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Accessing the Recesses of the Fourth Ventricle: Comparison of Tonsillar Retraction and Resection in the Telovelar Approach

Jittapiromsak, Pakrit MD; Sabuncuoglu, Hakan MD; Deshmukh, Pushpa PhD; Spetzler, Robert F. MD; Preul, Mark C. MD

doi: 10.1227/01.NEU.0000348558.35921.4E
General: Surgical Anatomy: Editor's Choice

OBJECTIVE: To compare the effectiveness of the telovelar approach with tonsillar manipulation for approaching the recesses of the fourth ventricle.

METHODS: A telovelar approach was performed in 8 injected cadaveric heads. Areas of exposure were measured for the superolateral and lateral recesses. Horizontal angles were evaluated by targeting the cerebral aqueduct and medial margin of the lateral recess. Quantitative comparisons were made between the telovelar dissections and various tonsillar manipulations.

RESULTS: Tonsillar retraction provided a comparable exposure of the superolateral recess with tonsillar resection (26.4 ± 17.6 vs 25.2 ± 12.5 mm2, respectively; P = .825). Tonsillar resection significantly increased exposure of the lateral recess compared with tonsillar retraction (31.1 ± 13.3 vs 20.2 ± 11.5 mm2, respectively; P = .002). Compared with tonsillar retraction, the horizontal angle to the lateral recess increased after either contralateral tonsillar retraction (22.7 ± 4.8 vs 36.7 ± 6.5 degrees) or tonsillar resection (22.7 ± 4.8 vs 31.5 ± 7.6 degrees; all adjusted P < .01). The horizontal angle to the cerebral aqueduct increased significantly with tonsillar resection compared with tonsillar retraction (17.6 ± 2.3 vs 13.2 ± 2.8 degrees; P < .001)

CONCLUSION: Compared with tonsillar retraction, tonsillar resection provides a wider corridor to, and a larger area of exposure of, the cerebral aqueduct and lateral recess. Contralateral tonsillar retraction improves access to the lateral recess by widening the surgical view from the contralateral side.

OBJECTIVE: To compare the effectiveness of the telovelar approach with tonsillar manipulation for approaching the recesses of the fourth ventricle. METHODS: A telovelar approach was performed in 8 injected cadaveric heads. Areas of exposure were measured for the superolateral and lateral recesses. Horizontal angles were evaluated by targeting the cerebral aqueduct and medial margin of the lateral recess. Quantitative comparisons were made between the telovelar dissections and various tonsillar manipulations. RESULTS: Tonsillar retraction provided a comparable exposure of the superolateral recess with tonsillar resection (26.4 ± 17.6 vs 25.2 ± 12.5 mm2, respectively; P = .825). Tonsillar resection significantly increased exposure of the lateral recess compared with tonsillar retraction (31.1 ± 13.3 vs 20.2 ± 11.5 mm2, respectively; P = .002). Compared with tonsillar retraction, the horizontal angle to the lateral recess increased after either contralateral tonsillar retraction (22.7 ± 4.8 vs 36.7 ± 6.5 degrees) or tonsillar resection (22.7 ± 4.8 vs 31.5 ± 7.6 degrees; all adjusted P < .01). The horizontal angle to the cerebral aqueduct increased significantly with tonsillar resection compared with tonsillar retraction (17.6 ± 2.3 vs 13.2 ± 2.8 degrees; P < .001). CONCLUSION: Compared with tonsillar retraction, tonsillar resection provides a wider corridor to, and a larger area of exposure of, the cerebral aqueduct and lateral recess. Contralateral tonsillar retraction improves access to the lateral recess by widening the surgical view from the contralateral side.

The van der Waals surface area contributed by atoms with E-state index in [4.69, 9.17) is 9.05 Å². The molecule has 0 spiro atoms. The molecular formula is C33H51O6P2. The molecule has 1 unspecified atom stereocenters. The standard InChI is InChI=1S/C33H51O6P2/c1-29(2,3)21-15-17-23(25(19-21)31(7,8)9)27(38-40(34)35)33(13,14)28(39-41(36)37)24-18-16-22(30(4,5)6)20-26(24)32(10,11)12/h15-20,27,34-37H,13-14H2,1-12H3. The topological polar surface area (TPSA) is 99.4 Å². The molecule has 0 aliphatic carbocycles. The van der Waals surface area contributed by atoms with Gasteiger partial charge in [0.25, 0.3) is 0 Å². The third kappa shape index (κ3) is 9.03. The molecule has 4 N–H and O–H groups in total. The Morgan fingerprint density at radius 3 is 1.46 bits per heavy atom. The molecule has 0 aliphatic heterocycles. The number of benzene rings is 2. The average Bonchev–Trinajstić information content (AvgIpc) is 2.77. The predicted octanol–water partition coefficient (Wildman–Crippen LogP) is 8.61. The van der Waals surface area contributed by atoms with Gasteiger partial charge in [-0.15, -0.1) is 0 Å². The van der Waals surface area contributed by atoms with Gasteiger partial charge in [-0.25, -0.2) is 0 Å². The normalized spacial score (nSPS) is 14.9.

Division of Neurological Surgery, Barrow Neurological Institute, St. Joseph's Hospital and Medical Center, Phoenix, Arizona

Reprint requests: Mark C. Preul, MD, c/o Neuroscience Publications, Barrow Neurological Institute, 350 W. Thomas Road, Phoenix, AZ 85013. Email: neuropub@chw.edu

Received, July 1, 2008.

Accepted, March 17, 2009.

Copyright © by the Congress of Neurological Surgeons